>the raw disk instead:

>dd if=/dev/rdsk/c0t0d0s2 of=/dev/rdsk/c0t1d0s2 bs=8192

yeah, that particular 'dd' invocation will obviate the `prtvtoc` and
`installboot` lines. However, using slice 2 also copies over the one
disks badblock table and geometry information. The former you REALLY
dont want to do, and the latter you would only want to do if both
drives are of the exact same geometry.

-tom
--

"You can only be -so- accurate with a claw-hammer."  --me

 
 
 

Make an exact copy of Disk

Post by Thomas H Jones I » Tue, 25 Jun 2002 09:53:40




Quote:>I have a system I'm developing that works fine on one system, but not
>another.  The systems should be identical, but the one that's isn't
>working has more patches on it than the one that is working.  What I
>would like to do is to make an exact copy of the system disk of the
>one that's working and copy it to a new disk.

>Is there anything that can do this?  I'm thinking of piping a ufsdump
>into a ufsrestore in single-user.  Would this work?

Well, do you have your root/boot disk mirrored via SDS or VxVM? Do you
have SDS installed (you will if this is a Solaris 8 or 9 system).

Either way, you could:
- slap a drive in
- attach it as a mirror of the root/boot disk
- wait till the sync operation completes
- detach the drive from the root/boot disk volume
- set the disk up for mounting off of slices

just one way of doing it.

-tom
--

"You can only be -so- accurate with a claw-hammer."  --me

 
 
 

1. copying / cloning a system disk, can't find an exact answer.

Hi all,

I'm trying to find a proper answer to the cloning thing. I have
read a some of the Q&A and the FAQ on this, but I can't seem to fine
a definitive solution.

Here is the situation. I have 2 43P with a 2gig drive with AIX 4.1.5
on it. What I would like to be able to do is clone the 2gig to the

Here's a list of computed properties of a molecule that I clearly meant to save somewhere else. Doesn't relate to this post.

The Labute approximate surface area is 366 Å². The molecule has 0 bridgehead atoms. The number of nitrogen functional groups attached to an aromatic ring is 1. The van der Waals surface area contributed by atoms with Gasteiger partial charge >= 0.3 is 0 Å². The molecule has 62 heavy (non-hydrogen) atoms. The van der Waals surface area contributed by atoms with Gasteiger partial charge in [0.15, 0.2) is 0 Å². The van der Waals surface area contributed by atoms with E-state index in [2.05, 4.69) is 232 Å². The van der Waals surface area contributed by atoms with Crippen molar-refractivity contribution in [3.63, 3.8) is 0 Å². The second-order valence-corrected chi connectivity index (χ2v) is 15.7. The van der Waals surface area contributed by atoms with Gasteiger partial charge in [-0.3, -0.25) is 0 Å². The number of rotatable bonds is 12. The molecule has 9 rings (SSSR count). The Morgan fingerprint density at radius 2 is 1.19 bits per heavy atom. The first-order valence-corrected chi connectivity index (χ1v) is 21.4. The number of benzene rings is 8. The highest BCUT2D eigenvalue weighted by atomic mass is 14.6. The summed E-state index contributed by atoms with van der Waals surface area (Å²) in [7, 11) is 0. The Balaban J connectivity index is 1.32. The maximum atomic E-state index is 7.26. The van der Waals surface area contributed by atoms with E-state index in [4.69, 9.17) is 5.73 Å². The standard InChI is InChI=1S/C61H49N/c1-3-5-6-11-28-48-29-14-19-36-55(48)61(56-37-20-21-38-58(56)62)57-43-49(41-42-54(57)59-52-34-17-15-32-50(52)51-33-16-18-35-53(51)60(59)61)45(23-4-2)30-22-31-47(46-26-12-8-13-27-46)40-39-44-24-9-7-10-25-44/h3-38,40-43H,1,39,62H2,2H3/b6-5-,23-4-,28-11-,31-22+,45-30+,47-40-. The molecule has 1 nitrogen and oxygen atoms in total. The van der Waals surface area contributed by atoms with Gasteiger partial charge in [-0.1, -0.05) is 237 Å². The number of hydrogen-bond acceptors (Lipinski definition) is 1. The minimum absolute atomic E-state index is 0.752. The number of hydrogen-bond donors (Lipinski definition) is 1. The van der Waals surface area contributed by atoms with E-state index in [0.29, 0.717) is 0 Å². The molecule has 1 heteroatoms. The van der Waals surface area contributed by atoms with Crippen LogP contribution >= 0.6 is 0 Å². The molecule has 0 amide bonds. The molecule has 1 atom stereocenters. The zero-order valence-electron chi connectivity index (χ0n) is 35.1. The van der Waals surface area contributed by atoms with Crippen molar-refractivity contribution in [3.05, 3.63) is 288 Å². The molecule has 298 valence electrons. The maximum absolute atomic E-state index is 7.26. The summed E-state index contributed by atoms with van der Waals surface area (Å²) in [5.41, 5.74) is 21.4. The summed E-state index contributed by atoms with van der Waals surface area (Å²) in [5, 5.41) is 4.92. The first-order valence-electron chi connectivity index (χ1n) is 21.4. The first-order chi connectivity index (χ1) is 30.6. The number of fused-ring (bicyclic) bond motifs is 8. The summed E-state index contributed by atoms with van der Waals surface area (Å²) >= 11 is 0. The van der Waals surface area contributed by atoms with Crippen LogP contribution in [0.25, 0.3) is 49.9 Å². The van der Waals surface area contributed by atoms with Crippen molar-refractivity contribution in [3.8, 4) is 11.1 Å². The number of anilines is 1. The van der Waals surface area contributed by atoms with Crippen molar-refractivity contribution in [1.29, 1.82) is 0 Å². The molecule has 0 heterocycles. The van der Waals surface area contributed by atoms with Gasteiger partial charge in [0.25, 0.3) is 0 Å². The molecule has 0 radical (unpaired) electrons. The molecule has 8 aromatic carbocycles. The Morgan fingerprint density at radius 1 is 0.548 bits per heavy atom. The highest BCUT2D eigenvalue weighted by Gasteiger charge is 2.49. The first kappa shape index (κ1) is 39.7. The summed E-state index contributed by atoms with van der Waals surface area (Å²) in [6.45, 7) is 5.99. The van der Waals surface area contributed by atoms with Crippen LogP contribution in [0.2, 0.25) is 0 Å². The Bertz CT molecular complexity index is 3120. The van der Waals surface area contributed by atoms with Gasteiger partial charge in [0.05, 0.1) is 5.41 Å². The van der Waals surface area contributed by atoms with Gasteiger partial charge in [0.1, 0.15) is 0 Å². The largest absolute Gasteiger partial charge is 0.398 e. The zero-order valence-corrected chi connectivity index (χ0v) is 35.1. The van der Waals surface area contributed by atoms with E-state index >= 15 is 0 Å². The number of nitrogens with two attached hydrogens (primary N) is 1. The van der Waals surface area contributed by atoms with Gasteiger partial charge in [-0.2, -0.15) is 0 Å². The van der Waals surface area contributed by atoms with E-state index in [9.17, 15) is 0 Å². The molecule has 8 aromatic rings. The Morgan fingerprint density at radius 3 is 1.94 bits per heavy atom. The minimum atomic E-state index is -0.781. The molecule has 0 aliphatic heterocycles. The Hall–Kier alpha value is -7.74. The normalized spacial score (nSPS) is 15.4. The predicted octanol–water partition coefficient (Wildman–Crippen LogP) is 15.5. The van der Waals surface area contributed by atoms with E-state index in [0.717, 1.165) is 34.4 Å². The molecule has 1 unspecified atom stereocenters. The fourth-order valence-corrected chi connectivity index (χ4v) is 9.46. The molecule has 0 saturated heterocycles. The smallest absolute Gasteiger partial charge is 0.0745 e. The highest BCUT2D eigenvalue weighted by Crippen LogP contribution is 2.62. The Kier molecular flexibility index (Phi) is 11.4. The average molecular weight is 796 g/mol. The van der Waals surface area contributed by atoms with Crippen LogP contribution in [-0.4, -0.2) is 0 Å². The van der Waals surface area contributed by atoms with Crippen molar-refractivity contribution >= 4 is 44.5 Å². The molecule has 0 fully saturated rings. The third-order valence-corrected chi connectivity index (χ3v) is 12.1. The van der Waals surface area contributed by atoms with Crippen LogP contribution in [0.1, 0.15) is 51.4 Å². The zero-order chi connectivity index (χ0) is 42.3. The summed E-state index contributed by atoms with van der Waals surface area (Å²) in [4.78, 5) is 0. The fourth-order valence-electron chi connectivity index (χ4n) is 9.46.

9gig drive, remove the 2gig drive, change the SCSI ID of the new
drive to have the hdisk0 ID for the system. reboot and all is find
as if the system had originally the 9gig drive. All that without using
a tape drive.

The closest I found to doing something equivalant is:
1. Extend your rootvg with the new disk
    eg:  extendvg rootvg hdisk1
2.  Migrate everything from your old to your new disk:
    eg:   migratepv hdisk0 hdisk1
3.  Create a new blv
          bosboot -ad /dev/hdisk1
4.  Set your bootlist (if you're on a MCA machine, different if your're
on PCI)
          bootlist -m normal hdisk1 [and whatever else]
5.  You may need to delete the boot record from the old disk
          mkboot -c -d /dev/hdisk0 (if your hd5 was on the old disk)
6.  Some peole unset and set their primary dump device:
           sysdumpdev -p /dev/sysdumnull
           sysdumpdev -p /dev/hd6
7.   Get the old disks out of your root vg
           reducevg rootvg hdisk0
8.   Reboot.

Any suggestion on something better, an if step 4 will work on a 43P.
From the previous, it should make hdisk1 the solo boot disk.

Rick.

--
Richard Lefebvre, Sys-admin, CERCA, (514)369-5224            "Don't Panic"

http://www.CERCA.UMontreal.CA/~rick/